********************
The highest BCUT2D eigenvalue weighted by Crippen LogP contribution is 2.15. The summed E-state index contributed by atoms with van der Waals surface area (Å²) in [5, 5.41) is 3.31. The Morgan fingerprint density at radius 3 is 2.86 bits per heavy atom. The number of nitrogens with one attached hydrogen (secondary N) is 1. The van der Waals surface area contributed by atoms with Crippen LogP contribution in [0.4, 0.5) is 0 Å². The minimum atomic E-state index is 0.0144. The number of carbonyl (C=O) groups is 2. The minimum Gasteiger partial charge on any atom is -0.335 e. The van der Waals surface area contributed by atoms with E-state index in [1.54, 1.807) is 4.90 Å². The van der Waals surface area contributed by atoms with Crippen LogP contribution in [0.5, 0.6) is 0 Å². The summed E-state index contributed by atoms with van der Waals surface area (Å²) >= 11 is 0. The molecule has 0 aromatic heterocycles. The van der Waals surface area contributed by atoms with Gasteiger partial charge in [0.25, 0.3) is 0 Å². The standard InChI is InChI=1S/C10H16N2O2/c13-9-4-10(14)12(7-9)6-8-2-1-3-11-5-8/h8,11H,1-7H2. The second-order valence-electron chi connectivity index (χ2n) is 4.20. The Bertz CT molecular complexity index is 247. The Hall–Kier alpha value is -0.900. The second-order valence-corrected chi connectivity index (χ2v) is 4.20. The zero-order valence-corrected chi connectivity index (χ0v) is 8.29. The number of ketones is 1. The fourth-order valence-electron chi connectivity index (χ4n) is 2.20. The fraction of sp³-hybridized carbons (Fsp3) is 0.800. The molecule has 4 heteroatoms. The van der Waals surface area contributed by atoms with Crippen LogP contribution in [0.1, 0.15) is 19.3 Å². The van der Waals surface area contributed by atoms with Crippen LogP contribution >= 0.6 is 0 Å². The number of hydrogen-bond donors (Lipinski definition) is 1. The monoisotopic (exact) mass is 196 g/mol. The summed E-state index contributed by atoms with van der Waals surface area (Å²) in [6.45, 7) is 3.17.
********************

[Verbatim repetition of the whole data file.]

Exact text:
The highest BCUT2D eigenvalue weighted by Crippen LogP contribution is 2.15. The summed E-state index contributed by atoms with van der Waals surface area (Å²) in [5, 5.41) is 3.31. The Morgan fingerprint density at radius 3 is 2.86 bits per heavy atom. The number of nitrogens with one attached hydrogen (secondary N) is 1. The van der Waals surface area contributed by atoms with Crippen LogP contribution in [0.4, 0.5) is 0 Å². The minimum atomic E-state index is 0.0144. The number of carbonyl (C=O) groups is 2. The minimum Gasteiger partial charge on any atom is -0.335 e. The van der Waals surface area contributed by atoms with E-state index in [1.54, 1.807) is 4.90 Å². The van der Waals surface area contributed by atoms with Crippen LogP contribution in [0.5, 0.6) is 0 Å². The summed E-state index contributed by atoms with van der Waals surface area (Å²) >= 11 is 0. The molecule has 0 aromatic heterocycles. The van der Waals surface area contributed by atoms with Gasteiger partial charge in [0.25, 0.3) is 0 Å². The standard InChI is InChI=1S/C10H16N2O2/c13-9-4-10(14)12(7-9)6-8-2-1-3-11-5-8/h8,11H,1-7H2. The second-order valence-electron chi connectivity index (χ2n) is 4.20. The Bertz CT molecular complexity index is 247. The Hall–Kier alpha value is -0.900. The second-order valence-corrected chi connectivity index (χ2v) is 4.20. The zero-order valence-corrected chi connectivity index (χ0v) is 8.29. The number of ketones is 1. The fourth-order valence-electron chi connectivity index (χ4n) is 2.20. The fraction of sp³-hybridized carbons (Fsp3) is 0.800. The molecule has 4 heteroatoms. The van der Waals surface area contributed by atoms with Crippen LogP contribution in [0.1, 0.15) is 19.3 Å². The van der Waals surface area contributed by atoms with Crippen LogP contribution >= 0.6 is 0 Å². The number of hydrogen-bond donors (Lipinski definition) is 1. The monoisotopic (exact) mass is 196 g/mol. The summed E-state index contributed by atoms with van der Waals surface area (Å²) in [6.45, 7) is 3.17.